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Historic house in Dieppe, N.B., offering free admission, modern take on the past

Offering a new take on an old story, Doiron House in Dieppe, N.B., offers a piece of history in every room.

“The architecture in it is still as is. The floor in the living room is still the floor in the living room in 1841 and we have the kitchen table that’s the original, so we have a lot of original pieces too and it’s very interesting to see and to feel,” said heritage and partnerships manager, Pauline Cormier.

“You feel like you’ve been living here when you come into this house.”

From uneven floors to uniquely-built walls, the historic home showcases a period of time and the family that lived there.

However, even with a history lesson at the forefront, it is not your average museum. It features modern technology to help connect new crowds to the past.

“We have the interactive iPads, so there’s a story to it,” said Cormier.

“This family, all the decedents to it, were really religious, so we have a story to it that a little girl is looking for her rosary to go do her dictation downstairs, her lesson, because downstairs was the first school in Dieppe.”

Visitors can follow along on the iPads, with different videos, information and hints in every room.

“There’s some actors in there,” said historical guide, Philippe Giard.

“Robert Maillet, for instance, he’s a well known Acadian weight lifter and he’s also made some movies in Hollywood as well, and he’s in the tablet... so it’s pretty cool to see him. It’s a story line with different characters from that time, so he plays the father of Joseph.”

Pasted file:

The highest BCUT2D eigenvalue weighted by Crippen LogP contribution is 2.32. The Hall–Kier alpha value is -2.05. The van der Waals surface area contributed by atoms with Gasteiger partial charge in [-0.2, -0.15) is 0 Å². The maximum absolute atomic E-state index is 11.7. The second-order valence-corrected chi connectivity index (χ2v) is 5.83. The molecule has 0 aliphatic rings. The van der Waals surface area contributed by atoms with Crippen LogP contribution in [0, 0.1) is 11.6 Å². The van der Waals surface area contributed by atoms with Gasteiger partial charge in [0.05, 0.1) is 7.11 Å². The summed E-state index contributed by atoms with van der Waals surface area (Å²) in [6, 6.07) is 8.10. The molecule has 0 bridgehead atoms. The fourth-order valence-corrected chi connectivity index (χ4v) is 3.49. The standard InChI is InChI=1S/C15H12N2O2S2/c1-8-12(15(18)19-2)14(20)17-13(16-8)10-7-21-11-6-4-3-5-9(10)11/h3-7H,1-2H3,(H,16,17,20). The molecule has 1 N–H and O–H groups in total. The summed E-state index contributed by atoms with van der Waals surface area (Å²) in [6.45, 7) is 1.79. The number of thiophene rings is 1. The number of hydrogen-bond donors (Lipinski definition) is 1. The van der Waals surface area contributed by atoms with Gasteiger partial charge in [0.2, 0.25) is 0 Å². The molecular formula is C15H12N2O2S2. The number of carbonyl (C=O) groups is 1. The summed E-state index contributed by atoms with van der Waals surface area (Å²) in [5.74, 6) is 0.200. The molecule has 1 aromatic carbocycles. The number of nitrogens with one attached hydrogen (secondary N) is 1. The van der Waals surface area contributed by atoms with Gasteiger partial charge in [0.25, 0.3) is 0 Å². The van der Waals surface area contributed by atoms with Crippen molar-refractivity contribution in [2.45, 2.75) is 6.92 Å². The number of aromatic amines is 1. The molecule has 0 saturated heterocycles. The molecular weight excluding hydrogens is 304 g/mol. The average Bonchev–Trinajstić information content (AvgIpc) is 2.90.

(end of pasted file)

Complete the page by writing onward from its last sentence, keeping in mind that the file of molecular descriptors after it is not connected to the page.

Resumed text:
The City of Dieppe acquired the house in 2016 and welcomed the public for the first time last year after renovations and restoration.

The City of Dieppe acquired Doiron House in 2016 and welcomed the public for the first time in 2022. (Alana Pickrell/CTV Atlantic)Cormier says having it open to everyone again is a tribute to the history and the original owner.

“Mr. Dorion was the (agriculturalist) for all the province, so he had a lot of people working here. He had a lot of gardens in the back and he was also the Justice of the Peace, so he really had the community in this house.”

Open seven days a week, visitors can explore the Doiron House completely free of charge until Sept. 1.

Cormier says the city also purchased a trail that runs behind the house that goes to the Rotary St-Anselme Park and singers will perform on Sunday afternoons throughout the summer to help draw in more people.

“History is a very important part of your culture […] and it’s sometimes perceived as boring or intellectual, but it can be fun as well,” said Giard.

“We definitely try to make it fun here.”

July and August 2022 saw more than 1,000 people come visit the historic site.

“I did a local project last year about that, localized some of the historic houses of the city, and there’s really more than people think and it’s great that now we have one to show,” said Giard.

On top of summer tours, people can also rent out meeting room space, the entire facility for weddings and there is an inclusive café downstairs.

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